Well, the first day of the year 2007 has come and gone, and gasoline has
sHave you noticed? The sky hasn't fallen. Yet. About mid-summer last year,
when gas prices were toying with $3.00-per-gallon, the wail heard 'round the
world sounded something like, "O! Where will it all end?" Otherwise rational
people were predicting $10.00-per-gallon by New Year's Day.ettled to somewhere between $2.20 and $2.65, depending on where you're
reading this. Phew! Crisis averted.
Not so fast there, commuter-prole. While the Chicken Littles of the world
were running around misunderstanding energy politics and the economics of
fuel, some rather remarkable folks at Honda and Nissan were taking the long
view. Just when fuel-price hysteria reached its inflammable zenith, these
two Japanese powerhouses released a brace of fuel-efficient micro-cars that
were perfectly timed to attract buyers. The Honda Fit and the Nissan Versa
both achieve over 30 miles-per-gallon. Both are available, well equipped,
for under $16,000. And both are incredibly clever annoyingly so, in fact, if
you're an automaker based in Detroit.
Did Nissan and Honda exploit the situation? You bet! Last summer, people
wanted fuel-efficient cars, so they got 'em. Now gas is cheaper, yet the Fit
and Versa are still selling well, because in addition to being frugal
they're both fun as heck and versatile too. The sky isn't falling. Yet. But
it looks like automotive tastes are changing anyway.
We North Americans are always the last one to know. The European-market
Honda Jazz is one great car. It seats five; tallies 31 mpg/city and 37
mpg/highway (or 33 mpg in a weighted average); and parks almost anywhere.
But we can't get the Jazz here in the States. So Honda gave us the Fit
instead on the presumption, perhaps, that ultra-subcompacts now fit into the
A Fit Sport model, with a five-speed automatic transmission, costs $15,970
as-tested; and calculations for the WIDA Index predict fuel costs of about
$960 for a 12,000-mile year, or $80 a month (if fuel costs $2.65 a gallon).
The Fit is a Honda, and that says almost everything. First, it says that
Fit's 1.5-liter overhead-cam inline-four is a jewel. It makes only 109
horsepower and 105 ft.-lbs. of torque, but it responds quickly and
thrillingly to driver inputs; and it sounds great. Mated to a five-speed
automatic, it negotiates both traffic and the open road with wonderfully
smooth gear shifts.
But it's the packaging that sells the Fit. It's only 13 feet long, so
parking is a dream and maneuvering in tight circumstance is almost magical.
Five adults will fit (pun intended) in reasonable comfort with 21 cubic feet
of luggage space left over. Fold both split rear seatbacks, and cargo space
expands to 42 cubes.
Honda, in other words, has done its homework. Maneuverable car that's fun to
drive: Check. Versatile interior for people and stuff: Check. Auxiliary jack
in the sound system for your iPod: Check. It all sounds so simple. So why
hasn't anyone else managed to accomplish the same thing?
What's surprising about Fit is how perky it feels to drive, even though its
architecture is hardly exotic. The mix of front-disc, rear-drum brakes is
old hat. Ditto the front independent suspension, rear torsion beam. But the
standard anti-lock brakes and front, side, head-curtain airbags are a real
coup for this size and price of car. Honda's new microcar is a good fit with
America's changing automotive preferences. But underneath, the Fit is still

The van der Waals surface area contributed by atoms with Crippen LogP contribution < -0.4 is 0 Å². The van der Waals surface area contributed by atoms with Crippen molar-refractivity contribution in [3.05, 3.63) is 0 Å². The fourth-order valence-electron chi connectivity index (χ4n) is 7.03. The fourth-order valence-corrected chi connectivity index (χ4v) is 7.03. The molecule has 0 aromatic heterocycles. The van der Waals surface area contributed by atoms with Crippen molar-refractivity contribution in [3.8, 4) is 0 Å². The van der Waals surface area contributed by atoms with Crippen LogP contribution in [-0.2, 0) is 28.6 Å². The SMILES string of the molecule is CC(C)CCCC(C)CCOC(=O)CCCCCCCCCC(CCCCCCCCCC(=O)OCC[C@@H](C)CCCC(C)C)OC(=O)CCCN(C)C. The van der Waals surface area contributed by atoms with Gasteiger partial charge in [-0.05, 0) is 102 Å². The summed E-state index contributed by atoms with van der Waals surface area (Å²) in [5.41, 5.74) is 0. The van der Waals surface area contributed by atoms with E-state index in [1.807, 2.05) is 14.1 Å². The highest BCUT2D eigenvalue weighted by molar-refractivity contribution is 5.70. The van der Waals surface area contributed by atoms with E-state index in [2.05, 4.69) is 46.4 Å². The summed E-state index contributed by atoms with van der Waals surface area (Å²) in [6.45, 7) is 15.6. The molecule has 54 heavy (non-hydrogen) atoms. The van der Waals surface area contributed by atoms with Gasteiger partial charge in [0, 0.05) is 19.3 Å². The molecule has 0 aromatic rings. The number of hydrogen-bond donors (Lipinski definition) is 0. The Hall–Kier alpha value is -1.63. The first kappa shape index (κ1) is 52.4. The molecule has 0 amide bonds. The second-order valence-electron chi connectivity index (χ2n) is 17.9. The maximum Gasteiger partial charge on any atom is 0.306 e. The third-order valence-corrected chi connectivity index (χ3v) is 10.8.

In price and category, Nissan's new Versa is a virtual twin to the Honda
Fit. But they're clearly fraternal, not identical twins. And yet any parent
would love them both.
For starters, the Versa is a smidge bigger, inside and out. It's about a
foot longer, weighs 200 pounds more, and boasts eight more cubic feet of
maximum cargo space. Equipped comparably to the Fit, Versa stickers out to
$15,065 as-tested. But it's available for much less, if you're willing to
forego optional anti-lock brakes ($250), for example, and the power door and
window package ($700). Rock-bottom base price is $13,250, and that is an
impressive number for this much car.
The Nissan features a larger 1.8-liter twin-cam four, and it delivers more
horsepower (122 hp) and torque (127 foot-pounds). But the combination of a
six-inch longer wheelbase with slightly greater weight have a calming effect
upon ride and handling. Suspension tuning is a bit softer than the Fit as
well. (Versa also employs front independent and rear torsion-beam layouts,
as well as disc/drum brakes).
In general, Versa is better versed in the techniques of comfortable
transportation than in sporty barnstorming. It is, perish the thought, a bit
more grown up than the Honda. Moreover, the interior is slightly roomier for
occupants; but curiously, luggage space with all seats in use amounts to a
smaller 18 cubic feet. Still, luggage's loss is rear passengers' gain. One
glaring oversight, however, is the lack of a center armrest for the driver.
Audiophiles will rue the lack of an auxiliary jack for iPods. And
aficionados will wince at the four-speed auto transmission. Each of these
details seems an unwise cost cut; they only serve to cheapen what is
otherwise Versa's mature, refined persona.
WIDA Indices for the Versa are 76.3 with all seats in use, 90.7 for maximum
cargo space. Both are marginally inferior to the Honda Fit's numbers
(91.2/103.3); and slightly thirstier fuel economy is largely to blame (28
mpg/city, 35 mpg/highway or 30.3 mpg/weighted average). A 12,000-mile year
will cost about $1,050 in fuel, or $88 a month (if gas costs $2.65 a
gallon). But these comparisons partially obscure the fact that Versa is
comfortable, capable and small in ways that have big, positive implications
for U.S. drivers.